- The customer is delighted. At this level the product produces no negative consequences and, in fact, goes well beyond the customer’s expectations and produces new, unexpected, positive effects. The customer expresses a large amount of delight, for lack of a better term, with the product and often promotes it to other people.
This all sounds great but the problem comes in when you realize that “delight” is ephemeral if based on the software itself. Having mastered (and come to take for granted) the new stuff, the user will expand their horizons and expect more. Will you be ready for the growing customer? “Delight” arises in the context of the relationship between yourself and the customer. The delighted customer will say that you’ve taken the trouble to understand their work and business, you’re available to help with problems and to seize opportunities, and that you, as a provider of a product or service, generally cares for the customer. A key point to get out of this is that users sometimes change their expectations, often in response to the new level of productivity made possible by the software itself.
Keep this in mind! The assessment of the customer evolves and changes and that means your own patterns of assessing quality must evolve and change; your notions of what “correctness” means will have to be modified.
Now realize that different customers will have differing opinions and you’ll see that just “testing for correctness” and “assessing quality” will become somewhat problematic.
Keep this in mind! You can never know the “actual” quality in some universal sense, because part of quality is an axis determinant based on the eye of the beholder.
While the “actual” quality may allude you, it is the case taht via the application of a variety of tests, you can derive an informed assessment of test results and how those results are interpreted relative to the organizational notion of quality.
I should also note that the first level in the list above has been made unnecessarily difficult to achieve because the language used to describe business and organizational processes is often different from the languages currently used in specifications for requirements and design. For example, business processes are cyclic and comprise networks linked by requests their participants make of other people; specifications use certain specialized notation to describe input-output relationships of software components. Business processes have deadlines and are triggered by time-dependent events; temporality is difficult to express in the notation systems used for specifications. The customer and designer would be in a better position to know they are in agreement if the language of the specifications contained the same distinctions as the language of business processes. This is somewhat the point of the practice known as Domain-Driven Design (DDD) and it is also the basis of testing that utilizes acceptance criteria as early as possible.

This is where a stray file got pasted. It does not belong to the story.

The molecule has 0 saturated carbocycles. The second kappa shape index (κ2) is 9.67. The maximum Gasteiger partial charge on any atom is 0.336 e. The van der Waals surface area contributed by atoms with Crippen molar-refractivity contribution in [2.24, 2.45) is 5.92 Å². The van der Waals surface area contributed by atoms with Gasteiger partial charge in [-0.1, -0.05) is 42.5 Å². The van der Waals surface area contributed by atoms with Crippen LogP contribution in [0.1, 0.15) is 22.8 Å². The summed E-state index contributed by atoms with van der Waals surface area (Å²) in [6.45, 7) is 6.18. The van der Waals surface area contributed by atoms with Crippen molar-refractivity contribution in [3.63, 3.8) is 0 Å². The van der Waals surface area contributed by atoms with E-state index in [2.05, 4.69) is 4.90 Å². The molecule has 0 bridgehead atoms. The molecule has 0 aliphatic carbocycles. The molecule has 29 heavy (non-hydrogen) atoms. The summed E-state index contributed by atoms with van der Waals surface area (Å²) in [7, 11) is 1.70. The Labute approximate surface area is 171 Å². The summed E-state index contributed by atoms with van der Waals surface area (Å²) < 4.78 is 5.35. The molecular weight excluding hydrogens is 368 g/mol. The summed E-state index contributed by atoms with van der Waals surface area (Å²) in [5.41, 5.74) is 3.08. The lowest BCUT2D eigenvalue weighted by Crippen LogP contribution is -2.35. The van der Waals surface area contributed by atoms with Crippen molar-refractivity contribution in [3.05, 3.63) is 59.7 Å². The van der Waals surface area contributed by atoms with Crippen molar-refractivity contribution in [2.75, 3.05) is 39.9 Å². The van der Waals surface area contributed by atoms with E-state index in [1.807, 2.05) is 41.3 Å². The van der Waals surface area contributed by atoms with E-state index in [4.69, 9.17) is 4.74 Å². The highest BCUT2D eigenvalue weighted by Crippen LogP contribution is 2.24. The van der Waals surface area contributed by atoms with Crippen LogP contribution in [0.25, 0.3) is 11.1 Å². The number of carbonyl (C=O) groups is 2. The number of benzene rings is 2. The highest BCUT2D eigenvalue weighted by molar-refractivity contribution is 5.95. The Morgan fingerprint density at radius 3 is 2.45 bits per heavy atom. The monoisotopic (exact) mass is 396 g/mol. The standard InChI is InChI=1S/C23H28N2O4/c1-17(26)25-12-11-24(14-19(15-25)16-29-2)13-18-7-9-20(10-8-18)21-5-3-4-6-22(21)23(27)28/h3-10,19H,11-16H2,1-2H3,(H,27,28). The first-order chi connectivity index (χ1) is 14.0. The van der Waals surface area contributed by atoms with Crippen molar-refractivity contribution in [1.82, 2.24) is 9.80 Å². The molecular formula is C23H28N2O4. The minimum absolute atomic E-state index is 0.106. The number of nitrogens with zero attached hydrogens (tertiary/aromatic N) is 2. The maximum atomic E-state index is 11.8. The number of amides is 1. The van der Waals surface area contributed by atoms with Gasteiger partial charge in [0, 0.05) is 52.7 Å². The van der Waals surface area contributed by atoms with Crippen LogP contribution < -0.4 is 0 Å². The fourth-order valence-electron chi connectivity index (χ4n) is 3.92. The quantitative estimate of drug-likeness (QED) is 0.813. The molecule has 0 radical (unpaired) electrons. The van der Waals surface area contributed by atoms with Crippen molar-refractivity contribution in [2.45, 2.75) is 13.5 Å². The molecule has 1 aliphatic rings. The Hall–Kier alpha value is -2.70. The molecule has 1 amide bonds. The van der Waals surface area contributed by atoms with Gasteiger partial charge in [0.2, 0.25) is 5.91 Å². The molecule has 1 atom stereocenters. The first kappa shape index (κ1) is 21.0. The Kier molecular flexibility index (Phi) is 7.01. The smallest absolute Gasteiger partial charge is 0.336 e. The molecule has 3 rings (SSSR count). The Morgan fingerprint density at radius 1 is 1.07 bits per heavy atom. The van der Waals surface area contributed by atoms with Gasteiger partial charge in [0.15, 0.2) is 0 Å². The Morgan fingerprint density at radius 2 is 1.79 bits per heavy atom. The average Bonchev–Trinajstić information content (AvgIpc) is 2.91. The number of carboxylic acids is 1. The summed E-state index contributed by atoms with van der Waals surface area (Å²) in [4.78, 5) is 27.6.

If you want a good start at assuring quality, get your specifications in the language of the business. Since testing is a key component of the process (or should be) and is used to provide information on “correctness” and “quality” (or should be), that would seem to argue that test statements (or test specifications, as I prefer to call them) can be the shared language that bridges the business process and the requirement/design specification. What I believe this shared language approach can provide is a good place to put some emphasis, namely the idea of managing the relationship between risk and a shared understanding of what quality means for your product given the (often varying) needs of your customers.
An Important Point! A shared understanding of quality is where the stated and implied requirements come into play and where those requirements intersect with the business processes such that people can look at the intersection and say “Yes! That’s what I mean by quality.”
Requirements and/or specification development is not something that happens all at once at the start of a project. In this way, I think agile approaches largely get it “more right” than waterfall approaches. Generally, requirements are negotiated in the course of two simultaneous dialogues throughout the project life cycle. Those dialogues entail asking, “What do we actually want?” and “What can we actually build?”
I believe that the efficacy of these dialogues goes a long way towards determining the ultimate quality of the product. I think a good definition of requirements is that they are the set of ideas that collectively define quality for a particular product. These are your acceptance criteria. I then define testing as a process of developing the means to provide an assessment of product quality. These are also your acceptance criteria. In fact, they can be the same thing: your requirements need to be testable statements or testable specifications.
The upshot is that your testing won’t “assure” quality but it will work with the deliverables that everyone agrees encapsulate what quality means for a given project and determine if that notion has been adhered to.